samples again

Subject: samples again
From: Miki Magyar <MDM0857 -at- MCDATA -dot- COM>
Date: Wed, 25 Mar 1998 13:14:50 -0700

The best samples/portfolio solution I've found is the before-and-after format. I save the raw, crude, red-lined, hashed-over starting stuff, and the final version. I put them side by side in a 3-ring presentation binder (which is itself something I designed) so that anyone looking at it can see what I started with and what I did with it. I have one- and two-page selections from as many different kinds of stuff as I can collect. It's been easy to find non-confidential pages that I can use to demonstrate skill in editing, page layout, specific technical domains, graphics, etc. I can pick examples from my collection to target the people I'm talking to.

I've shown this to tech pubs managers and HR people who weren't quite sure what a tech writer is. Both seem to understand what's being shown. In fact, for some contracting clients, it's been an excellent tool for teaching them just what they're asking for.

All the examples don't have to be from paid jobs. That's the beauty of it. You can re-write your VCR instructions and impress a potential employer (assuming you do it well!).

When you start looking for things to collect, look for the ugliest stuff. Look for examples that clearly demonstrate a particular skill. For instance, I have a page of code overlaid with the programmer's cryptic notes and sketches of how the system displays data. The finished page is clean, well organized, has a table showing the options, and so on. Yes, this person can talk to programmers and translate their stuff into clear English.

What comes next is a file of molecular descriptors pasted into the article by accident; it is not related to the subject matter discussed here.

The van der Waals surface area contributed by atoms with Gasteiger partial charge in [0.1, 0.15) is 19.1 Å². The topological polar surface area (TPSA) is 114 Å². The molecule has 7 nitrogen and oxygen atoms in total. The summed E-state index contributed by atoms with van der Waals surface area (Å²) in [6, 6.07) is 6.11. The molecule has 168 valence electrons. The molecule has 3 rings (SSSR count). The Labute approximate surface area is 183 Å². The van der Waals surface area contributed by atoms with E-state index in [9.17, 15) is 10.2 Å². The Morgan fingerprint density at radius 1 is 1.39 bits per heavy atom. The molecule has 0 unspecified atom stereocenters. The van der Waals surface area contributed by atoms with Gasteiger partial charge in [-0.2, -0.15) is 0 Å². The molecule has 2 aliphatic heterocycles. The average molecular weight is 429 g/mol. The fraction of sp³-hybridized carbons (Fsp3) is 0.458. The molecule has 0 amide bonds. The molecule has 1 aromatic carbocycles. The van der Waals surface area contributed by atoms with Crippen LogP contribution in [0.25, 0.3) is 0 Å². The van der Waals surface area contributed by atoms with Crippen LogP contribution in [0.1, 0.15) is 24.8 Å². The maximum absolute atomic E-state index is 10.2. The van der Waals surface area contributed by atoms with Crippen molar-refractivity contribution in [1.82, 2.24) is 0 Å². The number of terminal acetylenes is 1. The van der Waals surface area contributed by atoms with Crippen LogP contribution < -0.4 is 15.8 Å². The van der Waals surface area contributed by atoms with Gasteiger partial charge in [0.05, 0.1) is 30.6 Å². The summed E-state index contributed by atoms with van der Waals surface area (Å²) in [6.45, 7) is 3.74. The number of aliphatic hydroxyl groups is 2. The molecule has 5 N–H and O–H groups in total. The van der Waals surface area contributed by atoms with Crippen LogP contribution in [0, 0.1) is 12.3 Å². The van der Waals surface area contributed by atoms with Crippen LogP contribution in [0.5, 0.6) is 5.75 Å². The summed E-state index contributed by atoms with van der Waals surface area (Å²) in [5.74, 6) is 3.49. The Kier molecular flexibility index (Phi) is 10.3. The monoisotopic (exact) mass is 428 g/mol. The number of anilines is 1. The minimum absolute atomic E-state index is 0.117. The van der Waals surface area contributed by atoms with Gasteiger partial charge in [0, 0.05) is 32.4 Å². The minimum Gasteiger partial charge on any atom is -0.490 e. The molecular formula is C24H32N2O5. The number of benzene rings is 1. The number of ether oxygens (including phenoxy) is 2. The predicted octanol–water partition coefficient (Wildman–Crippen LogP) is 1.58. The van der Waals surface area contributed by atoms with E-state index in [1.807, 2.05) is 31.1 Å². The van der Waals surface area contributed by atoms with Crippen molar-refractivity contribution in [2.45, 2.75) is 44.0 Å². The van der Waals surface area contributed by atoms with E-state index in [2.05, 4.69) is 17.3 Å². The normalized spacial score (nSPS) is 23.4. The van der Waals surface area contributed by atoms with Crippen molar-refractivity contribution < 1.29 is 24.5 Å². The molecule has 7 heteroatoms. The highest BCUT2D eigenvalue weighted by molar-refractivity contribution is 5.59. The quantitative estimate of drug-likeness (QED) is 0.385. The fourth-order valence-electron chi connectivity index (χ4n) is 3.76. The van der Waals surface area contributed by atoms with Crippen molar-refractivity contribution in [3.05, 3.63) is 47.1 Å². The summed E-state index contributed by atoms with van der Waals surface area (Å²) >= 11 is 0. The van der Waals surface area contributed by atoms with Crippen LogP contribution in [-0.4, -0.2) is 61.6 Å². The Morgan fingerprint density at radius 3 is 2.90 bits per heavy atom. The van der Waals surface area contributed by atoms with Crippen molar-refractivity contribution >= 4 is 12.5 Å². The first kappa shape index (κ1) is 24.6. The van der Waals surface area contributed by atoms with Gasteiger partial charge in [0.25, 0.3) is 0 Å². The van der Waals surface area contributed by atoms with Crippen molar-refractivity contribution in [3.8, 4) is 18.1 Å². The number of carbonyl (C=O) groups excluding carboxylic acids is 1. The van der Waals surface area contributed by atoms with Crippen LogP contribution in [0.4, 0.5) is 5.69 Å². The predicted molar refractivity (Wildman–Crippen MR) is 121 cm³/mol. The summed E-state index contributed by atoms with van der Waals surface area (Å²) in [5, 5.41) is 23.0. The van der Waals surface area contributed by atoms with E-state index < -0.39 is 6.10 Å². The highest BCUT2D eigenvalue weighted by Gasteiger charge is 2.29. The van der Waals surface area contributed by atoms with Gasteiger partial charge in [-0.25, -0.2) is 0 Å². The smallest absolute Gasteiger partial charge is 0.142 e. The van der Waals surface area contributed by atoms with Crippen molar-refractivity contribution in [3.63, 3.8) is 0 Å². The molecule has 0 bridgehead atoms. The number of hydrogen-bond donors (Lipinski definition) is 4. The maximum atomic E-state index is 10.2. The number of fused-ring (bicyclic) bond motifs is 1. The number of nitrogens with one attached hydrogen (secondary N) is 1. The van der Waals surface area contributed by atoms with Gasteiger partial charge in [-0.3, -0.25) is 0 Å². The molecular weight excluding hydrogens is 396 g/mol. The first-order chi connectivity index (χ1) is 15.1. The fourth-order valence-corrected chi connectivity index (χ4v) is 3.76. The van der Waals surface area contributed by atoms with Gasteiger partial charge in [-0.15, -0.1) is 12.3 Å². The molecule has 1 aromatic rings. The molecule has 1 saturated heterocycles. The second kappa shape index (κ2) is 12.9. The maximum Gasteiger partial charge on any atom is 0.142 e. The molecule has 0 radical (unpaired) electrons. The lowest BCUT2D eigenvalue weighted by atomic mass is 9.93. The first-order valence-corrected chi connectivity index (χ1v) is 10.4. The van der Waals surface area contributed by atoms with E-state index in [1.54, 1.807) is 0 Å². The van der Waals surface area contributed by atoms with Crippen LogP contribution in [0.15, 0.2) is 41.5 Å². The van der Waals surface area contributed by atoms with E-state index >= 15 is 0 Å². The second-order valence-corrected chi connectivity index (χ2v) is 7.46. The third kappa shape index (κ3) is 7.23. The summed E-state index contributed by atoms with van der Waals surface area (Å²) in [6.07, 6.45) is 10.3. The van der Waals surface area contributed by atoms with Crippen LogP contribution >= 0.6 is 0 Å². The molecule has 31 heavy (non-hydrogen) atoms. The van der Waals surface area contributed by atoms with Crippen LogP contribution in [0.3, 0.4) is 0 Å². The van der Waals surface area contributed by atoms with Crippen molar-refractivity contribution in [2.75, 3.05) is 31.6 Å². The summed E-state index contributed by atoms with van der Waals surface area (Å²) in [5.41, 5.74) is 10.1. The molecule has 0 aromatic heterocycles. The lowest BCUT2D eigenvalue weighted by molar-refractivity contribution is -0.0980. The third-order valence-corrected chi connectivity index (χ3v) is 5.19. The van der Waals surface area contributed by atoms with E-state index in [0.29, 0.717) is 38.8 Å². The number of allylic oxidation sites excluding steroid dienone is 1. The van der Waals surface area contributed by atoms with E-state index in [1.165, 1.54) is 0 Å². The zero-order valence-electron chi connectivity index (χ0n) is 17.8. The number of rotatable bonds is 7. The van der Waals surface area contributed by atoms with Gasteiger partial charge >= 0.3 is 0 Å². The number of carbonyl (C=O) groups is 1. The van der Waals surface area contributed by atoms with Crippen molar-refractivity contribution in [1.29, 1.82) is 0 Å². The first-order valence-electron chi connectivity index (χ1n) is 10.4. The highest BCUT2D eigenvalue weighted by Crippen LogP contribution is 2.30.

Be prepared to explain how and why you made the changes and choices you did. Cite research and talk about the audience you were writing for. If you sound confident about the process, you'll come across as knowledgeable and competent.

If all this sounds like a reprise of what I've said about how to break into tech writing, it is. I'd like to hear from some of the people who hire; am I right on this? Would this type of portfolio/samples be sufficient? Can we extrapolate from my experience to a general statement of usefulness?

mikim -at- mcdata -dot- com

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